What You Need to Know About Fonts in Email

Lately there has been a big debate among email marketers regarding which fonts should be used, and which fonts should be avoided, when crafting messages.

No matter what the message, a classic font is always a good choice. Classic fonts are supported by every major email client, so you can be sure your carefully crafted message will look the way you intended. The three most-used sans-serif font types:

  • Arial, Helvetica, sans-serif
  • Verdana, Geneva, sans-serif
  • ‘Trebuchet MS’, Helvetica, sans-serif

Things are changing, however (in theory anyway), and that could open up new font possibilities for email marketers.

That is the heart of the debate. Some email marketers feel that they are now free to use modern web fonts like the ones offered for free by Google. After all, they reason, if Google is offering the fonts, they must be OK.

The fact is that it is still not safe to use modern web fonts, even the ones Google provides. In fact, web fonts are currently supported in less than 50% of email clients. They are fully supported by IOS Mail, Apple Mail, Lotus Note 8, Outlook 2000 and Thunderbird but not by the biggest ones like Gmail, Yahoo! Mail, Outlook.com and AOL Mail.

When it comes to email marketing, the safe bet is the old tried and true fonts, the ones that have stood the test of time. You work too hard on your messages and spend too much time crafting them to be undone by something as simple as choosing the wrong font.

Using the wrong font in your email marketing messages could have a huge impact on your message. Some recipients may not be able to read the message at all, while others may see a garbled message that makes no sense. Sending such a poor quality message undermines your credibility and could even cause your unsubscribe requests to spike.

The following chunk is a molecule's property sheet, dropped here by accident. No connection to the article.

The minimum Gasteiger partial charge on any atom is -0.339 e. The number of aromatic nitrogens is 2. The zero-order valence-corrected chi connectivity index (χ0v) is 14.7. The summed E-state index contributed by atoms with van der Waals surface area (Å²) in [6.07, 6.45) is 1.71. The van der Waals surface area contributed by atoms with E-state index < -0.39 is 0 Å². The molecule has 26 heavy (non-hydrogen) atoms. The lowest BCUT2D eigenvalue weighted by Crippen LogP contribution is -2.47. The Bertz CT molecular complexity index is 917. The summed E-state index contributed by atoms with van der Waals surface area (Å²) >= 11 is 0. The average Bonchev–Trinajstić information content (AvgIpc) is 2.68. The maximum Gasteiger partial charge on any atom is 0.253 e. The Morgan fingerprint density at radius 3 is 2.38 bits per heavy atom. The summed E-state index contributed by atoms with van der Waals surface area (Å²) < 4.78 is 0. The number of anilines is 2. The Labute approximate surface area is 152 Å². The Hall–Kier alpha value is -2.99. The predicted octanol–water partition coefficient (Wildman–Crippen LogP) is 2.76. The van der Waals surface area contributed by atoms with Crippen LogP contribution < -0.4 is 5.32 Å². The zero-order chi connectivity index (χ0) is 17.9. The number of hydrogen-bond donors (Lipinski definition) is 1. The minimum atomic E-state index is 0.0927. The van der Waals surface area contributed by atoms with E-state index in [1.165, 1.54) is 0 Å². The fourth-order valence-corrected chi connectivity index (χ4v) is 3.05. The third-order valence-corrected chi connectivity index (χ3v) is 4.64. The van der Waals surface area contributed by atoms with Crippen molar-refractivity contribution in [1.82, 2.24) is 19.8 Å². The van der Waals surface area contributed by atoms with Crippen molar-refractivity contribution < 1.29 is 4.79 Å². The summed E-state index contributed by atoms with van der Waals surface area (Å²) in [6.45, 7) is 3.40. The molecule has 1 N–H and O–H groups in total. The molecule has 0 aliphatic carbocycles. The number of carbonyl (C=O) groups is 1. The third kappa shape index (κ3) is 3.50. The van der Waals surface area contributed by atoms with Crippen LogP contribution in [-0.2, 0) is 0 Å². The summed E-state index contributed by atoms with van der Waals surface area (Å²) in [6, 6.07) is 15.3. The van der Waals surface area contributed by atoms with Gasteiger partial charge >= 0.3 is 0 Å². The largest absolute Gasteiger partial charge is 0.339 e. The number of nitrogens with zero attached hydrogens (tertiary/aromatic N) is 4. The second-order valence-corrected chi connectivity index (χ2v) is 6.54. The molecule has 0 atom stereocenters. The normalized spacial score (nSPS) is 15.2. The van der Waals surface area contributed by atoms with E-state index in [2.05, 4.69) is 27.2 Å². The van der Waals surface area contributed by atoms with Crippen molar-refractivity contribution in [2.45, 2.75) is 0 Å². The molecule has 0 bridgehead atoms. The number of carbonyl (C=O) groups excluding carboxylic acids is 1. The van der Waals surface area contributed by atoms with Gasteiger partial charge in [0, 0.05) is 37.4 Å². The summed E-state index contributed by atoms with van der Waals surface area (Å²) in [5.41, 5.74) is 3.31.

No marketer can afford to underestimate the importance of using the right fonts. Instead of grabbing the latest and greatest fonts, they should adopt a series of safe fonts that are fully supported by the majority of email clients. After all, you never know which email client your recipients are using, and you do not want to have to guess at something so important.

Google Web Fonts

Even though Google is now providing a number of supposedly supported modern web fonts, it is still too early to add those fonts to your email campaign. If you would like to give them Google Web Fonts a try simply:

1. Go to www.google.com/fonts,

2. Choose your favorite style

3. Click on “Quick use” button

4. Add the HTML code to your website (for ex. <link href=’http://fonts.googleapis.com/css?family=Droid+Sans:400,700′ rel=’stylesheet’ type=’text/css’>)

5. Integrate the fonts into your CSS (for ex. font-family: ‘Open Sans’, sans-serif;).

Google web fonts can be a great way to grab the attention of your email readers but for now, marketers would be well advised to stick to the fonts that have served them so well all these years. As with so many things in the world of email marketing, it is best to take a wait and see approach to new fonts.

You can feel free to experiment with modern web fonts and use them in your testing program, but when it comes time to send out the real marketing messages it is best to stick to the tried and true. No matter what your marketing message, you simply cannot go wrong with classic fonts like Arial, Verdana, Helvetica, sans-serif and Geneva. Until the debate about modern web fonts shakes out, it is better to stay with the fonts that have a long track record and the support of all the major email clients.

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